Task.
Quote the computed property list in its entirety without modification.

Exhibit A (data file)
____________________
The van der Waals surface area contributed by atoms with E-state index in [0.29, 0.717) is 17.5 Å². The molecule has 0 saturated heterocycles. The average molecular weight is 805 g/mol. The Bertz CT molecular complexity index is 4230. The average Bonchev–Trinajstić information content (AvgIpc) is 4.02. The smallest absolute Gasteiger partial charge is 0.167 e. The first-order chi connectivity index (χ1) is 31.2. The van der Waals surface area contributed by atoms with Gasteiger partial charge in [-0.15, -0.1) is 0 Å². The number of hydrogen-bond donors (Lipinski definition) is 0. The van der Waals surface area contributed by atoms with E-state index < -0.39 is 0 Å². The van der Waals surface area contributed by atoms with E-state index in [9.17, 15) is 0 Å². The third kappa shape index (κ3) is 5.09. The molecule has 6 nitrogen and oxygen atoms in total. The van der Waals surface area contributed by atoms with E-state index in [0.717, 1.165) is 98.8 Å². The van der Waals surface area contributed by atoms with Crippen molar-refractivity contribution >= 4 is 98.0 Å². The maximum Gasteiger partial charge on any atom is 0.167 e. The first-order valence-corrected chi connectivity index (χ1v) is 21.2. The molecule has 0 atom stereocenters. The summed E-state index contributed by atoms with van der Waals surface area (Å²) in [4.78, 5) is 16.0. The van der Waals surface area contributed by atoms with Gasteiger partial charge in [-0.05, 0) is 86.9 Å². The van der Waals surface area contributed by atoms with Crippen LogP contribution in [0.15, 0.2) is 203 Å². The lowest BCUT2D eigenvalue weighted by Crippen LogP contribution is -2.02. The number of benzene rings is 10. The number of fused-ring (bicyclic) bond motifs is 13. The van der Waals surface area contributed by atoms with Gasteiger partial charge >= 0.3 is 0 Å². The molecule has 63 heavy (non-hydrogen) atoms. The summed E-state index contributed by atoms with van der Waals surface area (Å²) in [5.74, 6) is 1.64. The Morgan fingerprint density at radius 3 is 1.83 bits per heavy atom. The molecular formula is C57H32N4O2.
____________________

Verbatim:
The van der Waals surface area contributed by atoms with E-state index in [0.29, 0.717) is 17.5 Å². The molecule has 0 saturated heterocycles. The average molecular weight is 805 g/mol. The Bertz CT molecular complexity index is 4230. The average Bonchev–Trinajstić information content (AvgIpc) is 4.02. The smallest absolute Gasteiger partial charge is 0.167 e. The first-order chi connectivity index (χ1) is 31.2. The van der Waals surface area contributed by atoms with Gasteiger partial charge in [-0.15, -0.1) is 0 Å². The number of hydrogen-bond donors (Lipinski definition) is 0. The van der Waals surface area contributed by atoms with E-state index < -0.39 is 0 Å². The van der Waals surface area contributed by atoms with E-state index in [9.17, 15) is 0 Å². The third kappa shape index (κ3) is 5.09. The molecule has 6 nitrogen and oxygen atoms in total. The van der Waals surface area contributed by atoms with E-state index in [0.717, 1.165) is 98.8 Å². The van der Waals surface area contributed by atoms with Crippen molar-refractivity contribution >= 4 is 98.0 Å². The maximum Gasteiger partial charge on any atom is 0.167 e. The first-order valence-corrected chi connectivity index (χ1v) is 21.2. The molecule has 0 atom stereocenters. The summed E-state index contributed by atoms with van der Waals surface area (Å²) in [4.78, 5) is 16.0. The van der Waals surface area contributed by atoms with Gasteiger partial charge in [-0.05, 0) is 86.9 Å². The van der Waals surface area contributed by atoms with Crippen LogP contribution in [0.15, 0.2) is 203 Å². The lowest BCUT2D eigenvalue weighted by Crippen LogP contribution is -2.02. The number of benzene rings is 10. The number of fused-ring (bicyclic) bond motifs is 13. The van der Waals surface area contributed by atoms with Gasteiger partial charge >= 0.3 is 0 Å². The molecule has 63 heavy (non-hydrogen) atoms. The summed E-state index contributed by atoms with van der Waals surface area (Å²) in [5.74, 6) is 1.64. The Morgan fingerprint density at radius 3 is 1.83 bits per heavy atom. The molecular formula is C57H32N4O2.